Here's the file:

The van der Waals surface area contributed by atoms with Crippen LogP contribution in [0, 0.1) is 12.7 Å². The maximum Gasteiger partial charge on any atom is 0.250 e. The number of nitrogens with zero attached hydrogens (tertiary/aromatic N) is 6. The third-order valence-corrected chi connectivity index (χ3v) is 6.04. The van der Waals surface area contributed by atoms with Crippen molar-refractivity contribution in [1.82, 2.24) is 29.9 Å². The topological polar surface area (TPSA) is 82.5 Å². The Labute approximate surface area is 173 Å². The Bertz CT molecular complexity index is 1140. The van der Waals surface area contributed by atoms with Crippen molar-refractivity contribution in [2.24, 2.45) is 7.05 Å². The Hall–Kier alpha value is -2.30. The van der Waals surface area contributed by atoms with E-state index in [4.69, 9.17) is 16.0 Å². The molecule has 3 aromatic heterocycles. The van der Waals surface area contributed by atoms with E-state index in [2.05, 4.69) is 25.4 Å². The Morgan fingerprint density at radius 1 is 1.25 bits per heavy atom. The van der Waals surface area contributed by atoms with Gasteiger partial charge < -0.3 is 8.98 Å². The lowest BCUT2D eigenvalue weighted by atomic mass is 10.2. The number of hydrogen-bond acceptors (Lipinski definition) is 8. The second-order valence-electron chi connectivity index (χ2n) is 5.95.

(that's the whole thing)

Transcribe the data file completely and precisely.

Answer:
The van der Waals surface area contributed by atoms with Crippen LogP contribution in [0, 0.1) is 12.7 Å². The maximum Gasteiger partial charge on any atom is 0.250 e. The number of nitrogens with zero attached hydrogens (tertiary/aromatic N) is 6. The third-order valence-corrected chi connectivity index (χ3v) is 6.04. The van der Waals surface area contributed by atoms with Crippen molar-refractivity contribution in [1.82, 2.24) is 29.9 Å². The topological polar surface area (TPSA) is 82.5 Å². The Labute approximate surface area is 173 Å². The Bertz CT molecular complexity index is 1140. The van der Waals surface area contributed by atoms with Crippen molar-refractivity contribution in [2.24, 2.45) is 7.05 Å². The Hall–Kier alpha value is -2.30. The van der Waals surface area contributed by atoms with E-state index in [4.69, 9.17) is 16.0 Å². The molecule has 3 aromatic heterocycles. The van der Waals surface area contributed by atoms with E-state index in [2.05, 4.69) is 25.4 Å². The Morgan fingerprint density at radius 1 is 1.25 bits per heavy atom. The van der Waals surface area contributed by atoms with Gasteiger partial charge < -0.3 is 8.98 Å². The lowest BCUT2D eigenvalue weighted by atomic mass is 10.2. The number of hydrogen-bond acceptors (Lipinski definition) is 8. The second-order valence-electron chi connectivity index (χ2n) is 5.95.